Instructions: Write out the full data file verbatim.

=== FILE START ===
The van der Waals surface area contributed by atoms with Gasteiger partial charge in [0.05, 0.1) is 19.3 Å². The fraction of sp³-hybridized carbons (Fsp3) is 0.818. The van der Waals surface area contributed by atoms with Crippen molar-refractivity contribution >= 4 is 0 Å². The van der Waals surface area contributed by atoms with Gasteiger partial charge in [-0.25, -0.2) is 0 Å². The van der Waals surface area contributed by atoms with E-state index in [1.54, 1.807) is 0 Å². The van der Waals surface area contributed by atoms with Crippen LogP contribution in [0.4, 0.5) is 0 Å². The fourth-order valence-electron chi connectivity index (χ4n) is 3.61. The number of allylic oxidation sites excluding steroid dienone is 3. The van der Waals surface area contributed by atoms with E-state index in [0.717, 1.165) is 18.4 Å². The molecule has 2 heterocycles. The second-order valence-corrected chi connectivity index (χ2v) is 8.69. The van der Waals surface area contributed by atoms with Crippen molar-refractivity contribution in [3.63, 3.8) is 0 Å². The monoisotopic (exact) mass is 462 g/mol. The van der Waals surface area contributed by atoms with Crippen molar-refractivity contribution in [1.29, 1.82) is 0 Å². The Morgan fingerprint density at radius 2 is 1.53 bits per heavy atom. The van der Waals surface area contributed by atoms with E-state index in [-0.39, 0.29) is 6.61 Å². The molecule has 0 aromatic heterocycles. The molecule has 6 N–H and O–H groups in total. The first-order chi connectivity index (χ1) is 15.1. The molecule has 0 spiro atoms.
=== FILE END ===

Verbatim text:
The van der Waals surface area contributed by atoms with Gasteiger partial charge in [0.05, 0.1) is 19.3 Å². The fraction of sp³-hybridized carbons (Fsp3) is 0.818. The van der Waals surface area contributed by atoms with Crippen molar-refractivity contribution >= 4 is 0 Å². The van der Waals surface area contributed by atoms with Gasteiger partial charge in [-0.25, -0.2) is 0 Å². The van der Waals surface area contributed by atoms with E-state index in [1.54, 1.807) is 0 Å². The van der Waals surface area contributed by atoms with Crippen LogP contribution in [0.4, 0.5) is 0 Å². The fourth-order valence-electron chi connectivity index (χ4n) is 3.61. The number of allylic oxidation sites excluding steroid dienone is 3. The van der Waals surface area contributed by atoms with E-state index in [0.717, 1.165) is 18.4 Å². The molecule has 2 heterocycles. The second-order valence-corrected chi connectivity index (χ2v) is 8.69. The van der Waals surface area contributed by atoms with Crippen molar-refractivity contribution in [3.63, 3.8) is 0 Å². The monoisotopic (exact) mass is 462 g/mol. The van der Waals surface area contributed by atoms with Crippen molar-refractivity contribution in [1.29, 1.82) is 0 Å². The Morgan fingerprint density at radius 2 is 1.53 bits per heavy atom. The van der Waals surface area contributed by atoms with E-state index in [-0.39, 0.29) is 6.61 Å². The molecule has 0 aromatic heterocycles. The molecule has 6 N–H and O–H groups in total. The first-order chi connectivity index (χ1) is 15.1. The molecule has 0 spiro atoms.